Instrumentation and Measurement in Biotechnology
ISAT 305, Fall 2001
James Madison University
College of Integrated Science and Technology
Dr. Robert McKown Dr. Rita Teutonico
Office: ISAT 326 Office: ISAT 352
Phone: 568-2776 Phone: 568-2735
E-mail: firstname.lastname@example.org E-mail: email@example.com
Dr. Ron Raab Dr. George Coffman
Office: ISAT/CS 327 Office: ISAT 318
Phone: 568-2729 Phone: 568-2767
E-mail: firstname.lastname@example.org E-mail: email@example.com
Catalog Course Description
ISAT 305. Instrumentation and Measurement in Biotechnology (0,2). 1 credit.
This course provides a hands-on experience of the techniques and instrumentation used in
the modern biotechnology laboratory. Topics include aseptic techniques for establishing
microbial cultures, detection and analysis of recombinant DNA molecules, protein
purification, SDS gel electrophoresis, and the use of PCR technology for genetic analysis.
Prerequisite: ISAT 300 and ISAT 350, or permission of instructor.
Statement of Purpose
Welcome to ISAT 305, Instrumentation and Measurement in Biotechnology. The
purpose of this course is to provide you a hands-on learning experience in a laboratory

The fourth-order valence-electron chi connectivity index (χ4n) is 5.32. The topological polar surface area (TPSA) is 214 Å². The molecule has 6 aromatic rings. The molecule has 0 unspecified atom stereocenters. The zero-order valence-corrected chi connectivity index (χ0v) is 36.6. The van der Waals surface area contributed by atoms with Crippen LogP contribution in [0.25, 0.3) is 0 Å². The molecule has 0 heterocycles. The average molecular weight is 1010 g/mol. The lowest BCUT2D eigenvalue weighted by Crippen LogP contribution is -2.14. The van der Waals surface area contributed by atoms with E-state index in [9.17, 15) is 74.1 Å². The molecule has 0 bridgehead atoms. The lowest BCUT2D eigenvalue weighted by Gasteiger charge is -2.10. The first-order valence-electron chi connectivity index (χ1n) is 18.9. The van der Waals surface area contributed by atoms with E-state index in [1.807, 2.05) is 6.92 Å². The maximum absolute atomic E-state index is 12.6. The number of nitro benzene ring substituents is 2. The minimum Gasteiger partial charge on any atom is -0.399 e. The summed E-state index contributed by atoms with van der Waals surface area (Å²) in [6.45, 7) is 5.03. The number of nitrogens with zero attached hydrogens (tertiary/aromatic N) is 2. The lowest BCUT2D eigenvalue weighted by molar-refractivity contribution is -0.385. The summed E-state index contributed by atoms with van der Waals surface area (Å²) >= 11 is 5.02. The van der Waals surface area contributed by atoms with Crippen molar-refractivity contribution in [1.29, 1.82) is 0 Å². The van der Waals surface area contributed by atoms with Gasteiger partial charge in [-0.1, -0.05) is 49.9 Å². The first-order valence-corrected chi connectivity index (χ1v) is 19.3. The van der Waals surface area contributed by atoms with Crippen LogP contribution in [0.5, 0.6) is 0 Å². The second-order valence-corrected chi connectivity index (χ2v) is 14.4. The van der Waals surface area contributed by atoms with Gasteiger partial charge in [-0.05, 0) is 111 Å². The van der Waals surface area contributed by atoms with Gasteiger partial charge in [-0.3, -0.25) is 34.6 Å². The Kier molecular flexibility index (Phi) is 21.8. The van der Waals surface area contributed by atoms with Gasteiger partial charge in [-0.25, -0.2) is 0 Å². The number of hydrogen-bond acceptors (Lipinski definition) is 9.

setting that focuses on techniques used in biotechnology. You will learn how to maintain
a laboratory notebook, perform routine laboratory duties, execute experimental protocols,
and operate laboratory equipment used in biotechnology procedures. The areas of focus
include sterile techniques, cell culturing, DNA purification, DNA restriction analysis,
cloning, PCR genetic analysis, DNA sequence analysis, protein purification, and SDS
polyacrylamide gel electrophoresis. As a class, we will discuss how these laboratory
techniques are used in the biotechnology industry.
Requirements and Learning Resources
An ISAT 305 Course Pack is required and available for purchase at the CISAT Copy
Center. A Laboratory Notebook and safety glasses are required (these can be purchased
from the JMU bookstore or the CISAT Copy Center). The course grade will be
determined from grading the lab notebooks, computer exercises, and problem sets.
First notebook grading 100
Second notebook grading 100
Problem sets and assignments 150
After the successful completion of this course, students should be able to:
Make calculations and prepare stock laboratory solutions.
Perform sterile techniques and operate an autoclave.
Purify and maintain bacterial strains on agar plates.
Culture pure microbial strains in liquid media.
Clone DNA sequences into bacterial plasmids
Transform bacteria with recombinant DNA plasmids
Purify recombinant plasmid DNA from bacteria.
Perform agarose gel electrophoresis to separate DNA fragments.
Analyze and map recombinant DNA fragments.
Set up PCR reactions and operate a thermal cycler.
Analyze PCR reaction products and calculate genetic frequencies.
Analyze DNA sequence information.
Purify proteins using column chromatography
Determine protein concentrations
Analyze proteins by SDS polyacrylamide gel electrophoresis..